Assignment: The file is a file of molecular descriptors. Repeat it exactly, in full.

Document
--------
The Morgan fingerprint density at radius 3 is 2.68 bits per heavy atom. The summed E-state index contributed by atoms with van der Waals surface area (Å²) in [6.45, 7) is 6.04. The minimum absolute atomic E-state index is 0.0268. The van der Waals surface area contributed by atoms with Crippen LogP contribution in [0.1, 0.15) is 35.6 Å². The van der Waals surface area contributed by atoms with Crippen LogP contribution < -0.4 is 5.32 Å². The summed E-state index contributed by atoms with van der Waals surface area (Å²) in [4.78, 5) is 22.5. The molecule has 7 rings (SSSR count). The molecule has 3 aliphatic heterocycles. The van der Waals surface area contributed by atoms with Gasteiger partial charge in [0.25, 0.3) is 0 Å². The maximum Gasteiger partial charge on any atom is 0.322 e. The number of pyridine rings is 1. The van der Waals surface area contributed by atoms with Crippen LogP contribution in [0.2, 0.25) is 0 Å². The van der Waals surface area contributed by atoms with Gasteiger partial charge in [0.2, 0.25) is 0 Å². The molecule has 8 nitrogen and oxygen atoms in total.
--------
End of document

The Morgan fingerprint density at radius 3 is 2.68 bits per heavy atom. The summed E-state index contributed by atoms with van der Waals surface area (Å²) in [6.45, 7) is 6.04. The minimum absolute atomic E-state index is 0.0268. The van der Waals surface area contributed by atoms with Crippen LogP contribution in [0.1, 0.15) is 35.6 Å². The van der Waals surface area contributed by atoms with Crippen LogP contribution < -0.4 is 5.32 Å². The summed E-state index contributed by atoms with van der Waals surface area (Å²) in [4.78, 5) is 22.5. The molecule has 7 rings (SSSR count). The molecule has 3 aliphatic heterocycles. The van der Waals surface area contributed by atoms with Gasteiger partial charge in [0.25, 0.3) is 0 Å². The maximum Gasteiger partial charge on any atom is 0.322 e. The number of pyridine rings is 1. The van der Waals surface area contributed by atoms with Crippen LogP contribution in [0.2, 0.25) is 0 Å². The van der Waals surface area contributed by atoms with Gasteiger partial charge in [0.2, 0.25) is 0 Å². The molecule has 8 nitrogen and oxygen atoms in total.